File picture of Olive Ridley mass nesting on Gahirmatha beach
Paradip, Dec. 20: Measures are under way for web casting of the mass nesting of Olive Ridley turtles at Gahirmatha.
This is for the first time that web casting of arribada or en-masse egg laying of the turtles is being kicked off to provide global exposure to the unique natural heritage.
The state forest department has undertaken the step to put in place the set-up for such worldwide web viewing, said Rajnagar mangrove (wildlife) forest officer Kedar Kumar Swain.
“A transmitter tower is being installed at the island for hassle-free web connectivity. As the ground area comes under the Gahirmatha marine sanctuary jurisdiction, the forest department would shoulder the responsibility of web broadcasting. However, we will seek technical support and expertise of information technology experts for a successful web viewing,” Swain said.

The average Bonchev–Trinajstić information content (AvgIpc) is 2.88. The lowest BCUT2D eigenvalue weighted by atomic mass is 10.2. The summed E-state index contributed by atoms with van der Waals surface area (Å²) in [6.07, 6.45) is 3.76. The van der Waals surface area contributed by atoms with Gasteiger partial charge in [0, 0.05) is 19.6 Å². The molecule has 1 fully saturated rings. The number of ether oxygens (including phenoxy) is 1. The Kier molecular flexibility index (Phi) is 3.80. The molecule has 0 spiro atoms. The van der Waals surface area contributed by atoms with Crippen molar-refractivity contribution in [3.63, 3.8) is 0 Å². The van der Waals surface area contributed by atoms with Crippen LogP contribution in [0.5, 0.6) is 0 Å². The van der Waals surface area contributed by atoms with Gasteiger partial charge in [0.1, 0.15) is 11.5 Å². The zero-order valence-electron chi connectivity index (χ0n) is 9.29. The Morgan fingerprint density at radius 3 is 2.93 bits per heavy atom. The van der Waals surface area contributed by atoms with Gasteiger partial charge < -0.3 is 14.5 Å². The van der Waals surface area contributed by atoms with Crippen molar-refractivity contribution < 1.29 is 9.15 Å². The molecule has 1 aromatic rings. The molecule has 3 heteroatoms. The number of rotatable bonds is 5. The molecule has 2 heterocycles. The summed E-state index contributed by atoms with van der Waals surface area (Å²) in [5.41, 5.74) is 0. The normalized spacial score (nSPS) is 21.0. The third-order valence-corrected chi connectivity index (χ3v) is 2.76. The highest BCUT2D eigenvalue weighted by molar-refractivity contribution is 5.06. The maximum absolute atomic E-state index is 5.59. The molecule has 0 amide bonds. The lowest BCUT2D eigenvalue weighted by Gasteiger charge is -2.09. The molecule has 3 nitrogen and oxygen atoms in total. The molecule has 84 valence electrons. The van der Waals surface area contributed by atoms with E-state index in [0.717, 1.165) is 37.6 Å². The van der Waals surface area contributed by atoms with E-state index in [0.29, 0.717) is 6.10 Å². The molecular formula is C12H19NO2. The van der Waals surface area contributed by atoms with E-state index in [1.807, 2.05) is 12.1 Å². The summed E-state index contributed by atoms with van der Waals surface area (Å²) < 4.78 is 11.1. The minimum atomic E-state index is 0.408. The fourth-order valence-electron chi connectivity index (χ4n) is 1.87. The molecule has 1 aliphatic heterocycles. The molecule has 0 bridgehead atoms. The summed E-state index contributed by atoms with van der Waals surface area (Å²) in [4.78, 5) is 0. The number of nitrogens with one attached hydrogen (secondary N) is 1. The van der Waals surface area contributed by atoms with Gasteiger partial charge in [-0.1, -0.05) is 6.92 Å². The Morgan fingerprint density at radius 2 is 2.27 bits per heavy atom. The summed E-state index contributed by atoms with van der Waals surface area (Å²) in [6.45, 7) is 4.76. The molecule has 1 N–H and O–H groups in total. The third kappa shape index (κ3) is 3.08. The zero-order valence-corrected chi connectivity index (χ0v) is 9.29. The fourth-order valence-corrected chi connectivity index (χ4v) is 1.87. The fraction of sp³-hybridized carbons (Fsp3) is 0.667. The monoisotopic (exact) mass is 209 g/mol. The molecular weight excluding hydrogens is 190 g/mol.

The web casting would give the much-needed exposure to the marine animals. It would also boost the eco-tourism prospect, he said.
The Gahirmatha beach off the Bay of Bengal coast is incidentally acclaimed as world’s largest-known nesting ground of the turtles.
It’s a virtual treat to watch as these species make their nocturnal visits during the mass nesting. Emerging from the seawaters, they head towards the sandy beaches generating some kind of noise. It unfolds a soothing cacophony.
The turtles loiter around the beach for quite a while before locating their preferred places to lay eggs. Digging out pits, they lay eggs. The species stay over an hour or so at the nesting ground before undertaking their seaward journey.
The female turtles almost invade the nesting beaches usually at the dead of night for laying eggs, the phenomenon otherwise described as arribada.
After indulgence in instinctive egg laying, the turtles leave the nesting ground to stride into the deep seawater. Hatchlings emerge from the eggs after 45 to 60 days. It is a rare natural phenomenon where the babies grow without their mother, said an official.